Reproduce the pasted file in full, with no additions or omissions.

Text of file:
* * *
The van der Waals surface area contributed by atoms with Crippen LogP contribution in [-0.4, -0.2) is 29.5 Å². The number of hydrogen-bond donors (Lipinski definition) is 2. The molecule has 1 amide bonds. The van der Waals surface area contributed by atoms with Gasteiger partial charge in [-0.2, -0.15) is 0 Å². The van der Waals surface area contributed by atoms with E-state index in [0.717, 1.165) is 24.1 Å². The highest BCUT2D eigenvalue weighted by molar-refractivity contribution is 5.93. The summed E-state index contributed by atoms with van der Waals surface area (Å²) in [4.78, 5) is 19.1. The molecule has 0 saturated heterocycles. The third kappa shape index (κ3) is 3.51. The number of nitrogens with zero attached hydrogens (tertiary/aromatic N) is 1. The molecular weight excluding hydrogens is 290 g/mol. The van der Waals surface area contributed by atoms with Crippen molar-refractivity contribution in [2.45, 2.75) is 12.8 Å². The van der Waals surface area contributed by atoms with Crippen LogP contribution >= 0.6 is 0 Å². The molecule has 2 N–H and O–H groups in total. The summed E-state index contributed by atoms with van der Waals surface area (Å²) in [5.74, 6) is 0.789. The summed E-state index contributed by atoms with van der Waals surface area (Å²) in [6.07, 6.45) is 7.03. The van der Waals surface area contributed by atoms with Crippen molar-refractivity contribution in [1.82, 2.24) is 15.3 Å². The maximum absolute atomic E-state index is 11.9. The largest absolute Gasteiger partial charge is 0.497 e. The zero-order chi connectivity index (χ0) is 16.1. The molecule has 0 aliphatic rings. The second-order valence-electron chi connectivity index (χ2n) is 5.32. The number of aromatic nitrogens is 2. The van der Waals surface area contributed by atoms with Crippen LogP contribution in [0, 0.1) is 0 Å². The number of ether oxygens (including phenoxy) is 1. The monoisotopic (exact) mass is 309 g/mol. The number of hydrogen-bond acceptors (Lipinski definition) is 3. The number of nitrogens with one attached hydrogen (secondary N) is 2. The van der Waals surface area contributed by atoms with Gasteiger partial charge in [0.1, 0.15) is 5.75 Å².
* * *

The van der Waals surface area contributed by atoms with Crippen LogP contribution in [-0.4, -0.2) is 29.5 Å². The number of hydrogen-bond donors (Lipinski definition) is 2. The molecule has 1 amide bonds. The van der Waals surface area contributed by atoms with Gasteiger partial charge in [-0.2, -0.15) is 0 Å². The van der Waals surface area contributed by atoms with E-state index in [0.717, 1.165) is 24.1 Å². The highest BCUT2D eigenvalue weighted by molar-refractivity contribution is 5.93. The summed E-state index contributed by atoms with van der Waals surface area (Å²) in [4.78, 5) is 19.1. The molecule has 0 saturated heterocycles. The third kappa shape index (κ3) is 3.51. The number of nitrogens with zero attached hydrogens (tertiary/aromatic N) is 1. The molecular weight excluding hydrogens is 290 g/mol. The van der Waals surface area contributed by atoms with Crippen molar-refractivity contribution in [2.45, 2.75) is 12.8 Å². The van der Waals surface area contributed by atoms with Crippen LogP contribution >= 0.6 is 0 Å². The molecule has 2 N–H and O–H groups in total. The summed E-state index contributed by atoms with van der Waals surface area (Å²) in [5.74, 6) is 0.789. The summed E-state index contributed by atoms with van der Waals surface area (Å²) in [6.07, 6.45) is 7.03. The van der Waals surface area contributed by atoms with Crippen molar-refractivity contribution in [1.82, 2.24) is 15.3 Å². The maximum absolute atomic E-state index is 11.9. The largest absolute Gasteiger partial charge is 0.497 e. The zero-order chi connectivity index (χ0) is 16.1. The molecule has 0 aliphatic rings. The second-order valence-electron chi connectivity index (χ2n) is 5.32. The number of aromatic nitrogens is 2. The van der Waals surface area contributed by atoms with Crippen LogP contribution in [0, 0.1) is 0 Å². The number of ether oxygens (including phenoxy) is 1. The monoisotopic (exact) mass is 309 g/mol. The number of hydrogen-bond acceptors (Lipinski definition) is 3. The number of nitrogens with one attached hydrogen (secondary N) is 2. The van der Waals surface area contributed by atoms with Gasteiger partial charge in [0.1, 0.15) is 5.75 Å².